Instant employee happiness: Easy as 1-2-3

Have you ever wondered what makes employees unhappy and how to solve the problem? The solution is right in front of you, and it won’t burn a hole in your wallet.

While every organization is different, there are easy steps that you can take to make a positive impact on employee happiness and retention.  Don’t start with employee relationships and team building just yet, this will manifest after you improve the foundation. You have to crawl before you can walk.

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Happy and productive: Harness communication to improve engagement

Dear A Advisor,

I’m an HR manager and I’ve recently noticed a breakdown in communication in my company. It’s affecting productivity between and within teams and making it more difficult for employees to truly engage with their work. In fact, the numbers on our engagement surveys are falling and people seem much less happy. I’d like to keep my teams positive and productive, without the strain of poor communication.

Do you have any tips for improving lines of communication between and amongst teams in my company?

Thanks!

Let’s Start Talking

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Make your mama proud: How recognition taps into our deeper needs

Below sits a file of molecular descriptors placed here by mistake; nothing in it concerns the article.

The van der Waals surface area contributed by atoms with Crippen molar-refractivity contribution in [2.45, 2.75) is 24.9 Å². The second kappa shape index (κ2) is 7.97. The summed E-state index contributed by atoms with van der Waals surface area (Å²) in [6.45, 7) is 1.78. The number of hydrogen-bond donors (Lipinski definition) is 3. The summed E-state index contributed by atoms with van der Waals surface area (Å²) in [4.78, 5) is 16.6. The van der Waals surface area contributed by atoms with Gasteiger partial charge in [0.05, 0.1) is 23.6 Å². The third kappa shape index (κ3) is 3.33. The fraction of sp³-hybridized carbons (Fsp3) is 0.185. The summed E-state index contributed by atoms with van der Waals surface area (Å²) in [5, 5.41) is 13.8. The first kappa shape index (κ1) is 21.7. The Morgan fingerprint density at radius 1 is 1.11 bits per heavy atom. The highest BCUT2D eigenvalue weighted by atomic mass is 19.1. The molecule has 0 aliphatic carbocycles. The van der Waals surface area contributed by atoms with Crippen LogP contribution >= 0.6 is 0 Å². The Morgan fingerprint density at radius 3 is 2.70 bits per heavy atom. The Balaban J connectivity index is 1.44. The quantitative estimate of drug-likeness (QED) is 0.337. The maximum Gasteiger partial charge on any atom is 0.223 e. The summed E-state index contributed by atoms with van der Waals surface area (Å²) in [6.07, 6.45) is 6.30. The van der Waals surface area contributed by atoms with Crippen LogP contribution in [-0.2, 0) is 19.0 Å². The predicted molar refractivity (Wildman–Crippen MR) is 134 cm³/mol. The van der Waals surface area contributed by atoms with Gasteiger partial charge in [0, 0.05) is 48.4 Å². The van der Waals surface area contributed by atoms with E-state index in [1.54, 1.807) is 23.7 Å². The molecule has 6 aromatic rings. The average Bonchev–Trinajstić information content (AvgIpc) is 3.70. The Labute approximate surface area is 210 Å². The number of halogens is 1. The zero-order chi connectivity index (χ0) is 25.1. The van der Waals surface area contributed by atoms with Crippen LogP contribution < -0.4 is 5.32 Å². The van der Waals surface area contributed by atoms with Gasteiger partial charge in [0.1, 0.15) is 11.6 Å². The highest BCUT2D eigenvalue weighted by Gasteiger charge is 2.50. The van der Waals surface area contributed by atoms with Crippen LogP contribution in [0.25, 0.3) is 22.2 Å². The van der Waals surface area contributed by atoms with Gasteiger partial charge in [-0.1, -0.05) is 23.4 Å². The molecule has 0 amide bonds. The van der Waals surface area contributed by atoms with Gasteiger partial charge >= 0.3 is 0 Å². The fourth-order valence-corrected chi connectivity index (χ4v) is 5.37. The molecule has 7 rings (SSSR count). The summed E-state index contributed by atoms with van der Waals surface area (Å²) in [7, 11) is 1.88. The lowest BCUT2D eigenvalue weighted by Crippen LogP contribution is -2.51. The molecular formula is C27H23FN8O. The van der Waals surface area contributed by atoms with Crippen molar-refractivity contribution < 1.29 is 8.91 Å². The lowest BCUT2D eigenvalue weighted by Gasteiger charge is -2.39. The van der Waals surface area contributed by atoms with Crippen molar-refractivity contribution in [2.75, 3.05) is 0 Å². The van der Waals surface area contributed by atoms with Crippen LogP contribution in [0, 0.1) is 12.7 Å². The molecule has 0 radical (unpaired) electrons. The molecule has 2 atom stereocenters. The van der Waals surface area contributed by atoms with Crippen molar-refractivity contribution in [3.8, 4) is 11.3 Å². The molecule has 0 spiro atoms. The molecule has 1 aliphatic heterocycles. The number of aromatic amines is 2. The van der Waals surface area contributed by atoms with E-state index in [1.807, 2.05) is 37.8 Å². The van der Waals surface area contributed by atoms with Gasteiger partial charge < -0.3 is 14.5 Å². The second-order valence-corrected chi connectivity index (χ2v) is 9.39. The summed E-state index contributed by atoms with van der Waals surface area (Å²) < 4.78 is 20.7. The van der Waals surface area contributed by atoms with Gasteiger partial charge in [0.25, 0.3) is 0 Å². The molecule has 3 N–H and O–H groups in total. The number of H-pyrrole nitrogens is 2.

The other day I asked our CFO what kinds of recognition makes him feel the best. His answer surprised me:

“The best thing you can do is to let my mother know I’m doing a good job.”

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The power of positive thinking

Have you ever had a bad morning, and then determined the rest of your workday to be a disaster? You may have overlooked the fact that a little positivity could go a long way. Positive thinking can be a powerful tool, especially when it comes to engagement in the workplace.

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Why you don’t want workaholic employees

For many employees, the idea of a 40-hour work week is a thing of the past. Smartphones and other forms of technology now keep us connected to work 24/7 and, as a result, the lines between work time and personal time are completely blurred. It is easier than ever for employees to become workaholics and “burn the midnight oil” responding to client and business emails or working on projects. Many employers may think that these workaholics are great news for their business productivity and profitability, but they need to think again.

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Keeping your shining stars

“As the economy improves unhappy employees will be looking at other companies for better opportunities. Social media has brought a new challenge to HR managers, allowing competitors to easily identify, target and recruit your top performers. Create an environment in which top performers are consistently recognized in a meaningful, specific and timely way and you’ll see your employee engagement soar, improving retention dramatically.”